Vertex Pharmaceuticals, Inc. and CRISPR Therapeutics have announced that they will collaborate on drug research and development using CRISPR’s proprietary gene editing technology CRISPR-Cas9 to discover novel, potential treatments that address the underlying genetic causes of diseases such as cystic fibrosis (CF).
The collaboration between Vertex and CRISPR will evaluate the use of CRISPR-Cas9 in developing therapies for several diseases, like CF, in which treatment targets have already been validated through human genetics. Boston, Massachusetts-based Vertex and CRISPR, which is headquartered in Basel, Switzerland, with R&D operations in Cambridge, Massachusetts, and corporate offices in London, United Kingdom, will focus their initial gene editing research on discovering treatments to address mutations and genes known to cause and contribute to development of cystic fibrosis and sickle cell disease.
Under terms of the collaboration, the CRISPR-Cas9 technology will be used by both companies to facilitate discovery and development of potential, new treatments that correct defects in specific gene targets known to cause or contribute to particular diseases, with an initial focus on addressing the mutations in the cystic fibrosis transmembrane conductance regulator (CFTR) gene known to result in the defective protein that causes CF and to edit other genes that contribute to the disease.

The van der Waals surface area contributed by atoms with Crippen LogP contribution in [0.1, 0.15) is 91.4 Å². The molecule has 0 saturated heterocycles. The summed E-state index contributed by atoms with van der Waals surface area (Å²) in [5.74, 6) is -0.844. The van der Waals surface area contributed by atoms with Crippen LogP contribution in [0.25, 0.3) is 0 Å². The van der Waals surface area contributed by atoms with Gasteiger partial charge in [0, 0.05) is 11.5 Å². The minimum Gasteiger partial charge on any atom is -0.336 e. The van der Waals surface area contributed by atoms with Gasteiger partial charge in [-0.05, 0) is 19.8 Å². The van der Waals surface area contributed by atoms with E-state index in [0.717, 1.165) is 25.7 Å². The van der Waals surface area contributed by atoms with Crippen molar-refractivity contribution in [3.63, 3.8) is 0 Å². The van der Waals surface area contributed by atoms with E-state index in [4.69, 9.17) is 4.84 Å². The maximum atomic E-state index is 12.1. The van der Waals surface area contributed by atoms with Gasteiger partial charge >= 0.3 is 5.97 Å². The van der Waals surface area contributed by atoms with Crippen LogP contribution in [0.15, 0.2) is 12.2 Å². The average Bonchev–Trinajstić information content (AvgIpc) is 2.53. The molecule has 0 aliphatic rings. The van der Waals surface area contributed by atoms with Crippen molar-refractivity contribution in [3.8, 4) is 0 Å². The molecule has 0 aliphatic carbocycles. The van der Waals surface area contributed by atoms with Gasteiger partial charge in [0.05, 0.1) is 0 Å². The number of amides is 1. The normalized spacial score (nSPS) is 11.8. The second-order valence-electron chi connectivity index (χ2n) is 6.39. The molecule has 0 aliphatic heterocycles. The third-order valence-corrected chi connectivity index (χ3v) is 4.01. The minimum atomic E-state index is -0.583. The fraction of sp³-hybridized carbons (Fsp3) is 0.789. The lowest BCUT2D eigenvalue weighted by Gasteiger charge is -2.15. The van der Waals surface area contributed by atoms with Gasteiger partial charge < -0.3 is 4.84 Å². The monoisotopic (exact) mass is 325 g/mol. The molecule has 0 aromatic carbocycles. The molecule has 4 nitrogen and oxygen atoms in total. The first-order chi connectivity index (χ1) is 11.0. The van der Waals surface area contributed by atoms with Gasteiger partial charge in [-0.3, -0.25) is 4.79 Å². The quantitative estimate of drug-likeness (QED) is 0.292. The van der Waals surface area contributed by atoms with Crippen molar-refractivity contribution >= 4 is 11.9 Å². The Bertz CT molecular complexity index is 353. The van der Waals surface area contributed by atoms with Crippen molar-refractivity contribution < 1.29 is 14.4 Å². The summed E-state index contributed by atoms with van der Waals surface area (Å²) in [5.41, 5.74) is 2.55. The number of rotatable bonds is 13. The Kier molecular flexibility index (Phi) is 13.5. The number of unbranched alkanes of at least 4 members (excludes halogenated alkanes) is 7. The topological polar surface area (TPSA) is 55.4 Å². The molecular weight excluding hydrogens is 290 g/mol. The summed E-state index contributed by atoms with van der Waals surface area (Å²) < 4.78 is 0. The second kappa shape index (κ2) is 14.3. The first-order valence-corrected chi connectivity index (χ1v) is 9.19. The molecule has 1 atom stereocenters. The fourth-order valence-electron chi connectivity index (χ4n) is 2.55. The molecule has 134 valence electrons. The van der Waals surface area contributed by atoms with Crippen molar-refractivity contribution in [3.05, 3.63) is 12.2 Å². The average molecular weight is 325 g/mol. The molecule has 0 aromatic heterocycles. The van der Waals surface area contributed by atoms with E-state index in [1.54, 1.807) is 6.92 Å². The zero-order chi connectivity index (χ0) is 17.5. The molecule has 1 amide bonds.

Additionally, the companies will seek to discover and develop gene-based treatments for hemoglobinopathies, including sickle cell disease, with discovery efforts focused on a specified number of other genetic targets to also be conducted under the collaboration. Discovery activities will be conducted primarily by CRISPR, with related expenses being fully funded by Vertex.
Vertex, which will have exclusive rights to license up to six new CRISPR-Cas9-based treatments that emerge from the four-year research collaboration, has made a $105 million up-front commitment of to CRISPR, including $75 million in cash and a $30 million equity investment. CRISPR is also eligible to receive future development, regulatory and sales milestones, and royalty payments on future sales. Vertex will fund 100 percent of the development expenses of licensed treatments. For each of the up to six treatments in-licensed for development, Vertex will pay future development, regulatory and sales milestones of up to $420 million as well as royalty payments on future sales.
The companies will also evaluate a specified range of other genetic targets as part of the collaboration.